By Robirda McDonald
It seems most of us are fairly predictable when it comes to keeping a pet canary; we get one and are soon thinking of getting another. “Just one, to keep him company,” we say, wanting the best for this tiny enchanting creature that has generally managed to wriggle his little feathered way into our affections much faster than we’d expected. By then, the next question seems almost inevitable: “Can canaries share cages?”
During the late summer, fall, and most of the winter, it is possible for some male canaries to share a cage relatively amicably. But no matter how well they get along, only the more dominant canaries situation. You will get a little more song in a large shared-cage than a smaller one, but not as much song if each canary has his own well-defined territory.
If you got your canaries at a young age, say, 6 months or so old, the gender will be uncertain since, with very little exception, it’s impossible to accurately tell the gender of a young canary until it is both physically mature and in full breeding condition. Even song is not a reliable indicator, as some canary hens can sing fairly well. A smaller sub-group of singing canary hens even exists that can sing every bit as well as most male canaries, and better than some!
During winter, a gender-mixed grouping is more likely to get along better than a group of all males, but no matter what the actual genders, trouble can easily happen when the days get longer, and the canaries start preparing for breeding season. Sometimes everything goes smoothly, but more often than not, canaries in the same cage come into breeding condition at different times, and the canary that is in “higher” breeding condition almost always harasses the canary (or canaries) that are not.
Given these facts, what many of us who have had plenty of experience keeping multiple canaries will do — knowing both the benefits of the canaries of being able to fly and the potential for trouble when canaries are housed in groups (especially during the breeding season) — is keep our canaries in flight cages during the summer molt. We keep the canaries in flight cages through the fall and early winter until mid-winter or so, when the males especially begin to get more antagonistic. At this point the canaries are separated into individual cages for the rest of the spring and early summer.
Once midsummer has come and , and the summer molt is well underway for each canary, ensuring that they won’t have a lot of spare energy to spend harassing each other, they can usually be returned to the flight cage for the rest of the year. Not always — some adult male canaries seem to live just to pick fights.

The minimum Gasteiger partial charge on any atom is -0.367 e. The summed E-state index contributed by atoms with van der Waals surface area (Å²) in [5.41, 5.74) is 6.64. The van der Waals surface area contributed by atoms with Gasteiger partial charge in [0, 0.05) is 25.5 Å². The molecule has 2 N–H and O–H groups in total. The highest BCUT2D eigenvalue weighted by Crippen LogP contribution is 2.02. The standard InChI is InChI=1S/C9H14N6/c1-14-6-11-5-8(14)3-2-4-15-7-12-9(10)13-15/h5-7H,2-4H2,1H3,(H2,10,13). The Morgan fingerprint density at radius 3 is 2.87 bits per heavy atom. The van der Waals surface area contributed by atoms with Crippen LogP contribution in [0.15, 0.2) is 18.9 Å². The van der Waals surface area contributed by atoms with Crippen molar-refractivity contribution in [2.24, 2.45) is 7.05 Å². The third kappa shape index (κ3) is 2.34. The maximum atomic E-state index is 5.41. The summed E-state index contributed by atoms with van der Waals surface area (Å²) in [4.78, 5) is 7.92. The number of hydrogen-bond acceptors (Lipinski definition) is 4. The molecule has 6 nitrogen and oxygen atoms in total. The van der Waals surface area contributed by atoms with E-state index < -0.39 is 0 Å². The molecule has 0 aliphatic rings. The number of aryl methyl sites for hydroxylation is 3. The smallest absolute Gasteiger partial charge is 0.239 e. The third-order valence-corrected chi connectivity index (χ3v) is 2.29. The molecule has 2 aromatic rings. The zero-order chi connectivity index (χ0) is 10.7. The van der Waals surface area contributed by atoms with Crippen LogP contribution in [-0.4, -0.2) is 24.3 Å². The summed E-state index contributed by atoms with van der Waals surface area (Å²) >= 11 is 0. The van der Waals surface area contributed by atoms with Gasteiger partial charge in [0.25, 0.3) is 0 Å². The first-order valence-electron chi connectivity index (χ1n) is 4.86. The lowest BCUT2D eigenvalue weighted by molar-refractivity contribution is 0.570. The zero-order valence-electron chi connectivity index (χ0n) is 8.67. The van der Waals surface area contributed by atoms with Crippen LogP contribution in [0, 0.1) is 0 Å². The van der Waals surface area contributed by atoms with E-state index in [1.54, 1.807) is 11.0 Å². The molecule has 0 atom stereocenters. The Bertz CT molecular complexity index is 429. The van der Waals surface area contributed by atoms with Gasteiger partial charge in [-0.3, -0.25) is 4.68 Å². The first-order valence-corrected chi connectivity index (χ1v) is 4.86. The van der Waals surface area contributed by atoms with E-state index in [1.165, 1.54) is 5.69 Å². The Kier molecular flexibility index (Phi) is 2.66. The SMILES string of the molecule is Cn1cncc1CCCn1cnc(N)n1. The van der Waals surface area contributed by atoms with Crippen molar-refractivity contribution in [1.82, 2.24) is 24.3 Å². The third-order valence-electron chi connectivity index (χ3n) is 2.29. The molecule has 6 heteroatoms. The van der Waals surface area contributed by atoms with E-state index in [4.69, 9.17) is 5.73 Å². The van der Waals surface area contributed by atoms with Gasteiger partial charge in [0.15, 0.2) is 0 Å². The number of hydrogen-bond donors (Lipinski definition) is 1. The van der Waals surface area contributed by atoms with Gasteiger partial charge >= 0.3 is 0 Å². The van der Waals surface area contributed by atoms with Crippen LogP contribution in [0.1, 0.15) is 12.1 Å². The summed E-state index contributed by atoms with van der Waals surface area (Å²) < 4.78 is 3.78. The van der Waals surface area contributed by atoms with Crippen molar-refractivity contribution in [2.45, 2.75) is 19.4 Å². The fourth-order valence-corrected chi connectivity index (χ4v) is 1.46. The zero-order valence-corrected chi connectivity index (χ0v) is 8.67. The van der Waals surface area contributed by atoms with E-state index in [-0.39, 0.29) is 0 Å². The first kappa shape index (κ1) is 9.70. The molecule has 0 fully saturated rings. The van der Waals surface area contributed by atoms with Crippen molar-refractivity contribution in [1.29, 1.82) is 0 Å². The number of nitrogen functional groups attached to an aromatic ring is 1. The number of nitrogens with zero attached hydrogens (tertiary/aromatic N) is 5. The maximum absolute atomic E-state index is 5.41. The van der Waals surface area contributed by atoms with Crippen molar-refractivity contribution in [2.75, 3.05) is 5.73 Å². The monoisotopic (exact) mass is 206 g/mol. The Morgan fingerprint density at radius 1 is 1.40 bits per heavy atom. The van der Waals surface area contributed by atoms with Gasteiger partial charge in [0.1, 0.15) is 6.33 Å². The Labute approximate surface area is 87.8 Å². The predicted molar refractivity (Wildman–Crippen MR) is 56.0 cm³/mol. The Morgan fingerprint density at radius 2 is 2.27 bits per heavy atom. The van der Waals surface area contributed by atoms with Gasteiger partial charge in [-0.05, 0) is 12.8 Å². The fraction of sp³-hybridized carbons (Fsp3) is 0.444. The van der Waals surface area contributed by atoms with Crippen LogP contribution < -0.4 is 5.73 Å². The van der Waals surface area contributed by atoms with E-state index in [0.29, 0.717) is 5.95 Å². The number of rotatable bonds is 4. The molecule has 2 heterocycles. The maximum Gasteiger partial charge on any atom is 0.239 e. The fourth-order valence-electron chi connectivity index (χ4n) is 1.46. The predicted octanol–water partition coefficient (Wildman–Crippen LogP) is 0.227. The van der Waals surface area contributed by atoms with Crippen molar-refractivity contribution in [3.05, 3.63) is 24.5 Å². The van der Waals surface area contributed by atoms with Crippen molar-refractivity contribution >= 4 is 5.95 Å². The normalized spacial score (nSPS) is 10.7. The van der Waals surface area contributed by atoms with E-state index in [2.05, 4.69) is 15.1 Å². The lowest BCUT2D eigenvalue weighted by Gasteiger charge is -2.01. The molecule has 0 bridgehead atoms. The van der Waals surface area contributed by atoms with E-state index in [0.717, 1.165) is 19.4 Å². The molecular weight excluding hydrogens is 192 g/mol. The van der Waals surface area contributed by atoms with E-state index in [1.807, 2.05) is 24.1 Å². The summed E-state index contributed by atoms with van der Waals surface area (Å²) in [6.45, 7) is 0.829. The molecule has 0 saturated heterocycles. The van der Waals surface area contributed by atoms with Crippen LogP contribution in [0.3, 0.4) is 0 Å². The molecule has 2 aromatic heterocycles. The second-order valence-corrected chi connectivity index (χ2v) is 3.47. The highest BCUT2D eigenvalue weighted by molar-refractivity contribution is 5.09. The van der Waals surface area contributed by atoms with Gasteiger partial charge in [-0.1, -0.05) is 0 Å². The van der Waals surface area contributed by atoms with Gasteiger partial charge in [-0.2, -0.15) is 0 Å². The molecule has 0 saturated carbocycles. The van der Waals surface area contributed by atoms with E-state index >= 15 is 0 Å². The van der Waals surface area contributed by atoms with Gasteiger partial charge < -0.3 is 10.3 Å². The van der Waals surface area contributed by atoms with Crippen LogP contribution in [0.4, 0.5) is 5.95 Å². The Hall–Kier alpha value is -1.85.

What it adds up to, is that the odds are greatly against keeping any group of canaries in a cage successfully all year round, especially when multiple male canaries are involved. Younger male canaries are more likely to get along with each other than adults, but some male canaries, once adult, never willingly share a cage with another male canaries, while others don’t seem to mind and a few even happily socialize.
But male canaries that fit into the latter group are quite rare, and often the more pugnacious males tend to be among the best and most constant singers, and so definitely benefit from having a clear territory to call their own, which encourages song.
To Each Their Own Canary Cage
I have seen some set ups where the canaries had individual areas opening off a large shared flight area, which actually did work reasonably well. They were rather a nuisance to set up and clean, though, and setting up such a jury-rigged arrangement to allow easy access to all areas for easy cleaning and servicing is none too simple. Many such designs involve putting cage doors together and cutting some small access — pop-holes — into the sides of two adjacent cages.
If you can manage such an arrangement, it might work with your canaries, too; results vary depending on the personalities of the individual canaries involved. But this kind of a set-up has a better chance of working than most, because given the chance to claim a distinct territory of his own, most male canaries will choose one and stake it out for their own.
As long as this “owned” territory is clearly separated, many males have no problem with amicably sharing a common feeding-and-foraging area with the rest of the birds in the aviary. Even then though, there is usually be a fair bit of squabbling among the males, and in most cases you will hear less song than you would if the canaries were caged separately.
Once breeding season approaches, everything changes. This is the season (late winter until early summer) when it can be actually dangerous to keep two canaries in the same cage, with one exception; you have a true pair, and both were in full breeding condition before being allowed to share a cage.
Successful breeding of your canaries is a complex affair, and there’s no room to go into it here. Suffice it to say, that if you have more than one canary and aren’t planning to breed, don’t plan on being able to keep your canaries together during the late winter through until early summer or so, no matter what gender they are.
Within a few weeks after the passing of midsummer’s day, most canaries will stop trying to breed and will instead begin their annual molt. Once the molt is underway, there is a lot less energy to spare for squabbling, and most canaries will again be able to share a large flight or aviary reasonably well.
The real answer to the question of whether or not canaries can successfully share a cage is, it depends: on the canaries, on the situation, the time of year and, most importantly, on the time the bird keeper is willing to devote to his or her canaries.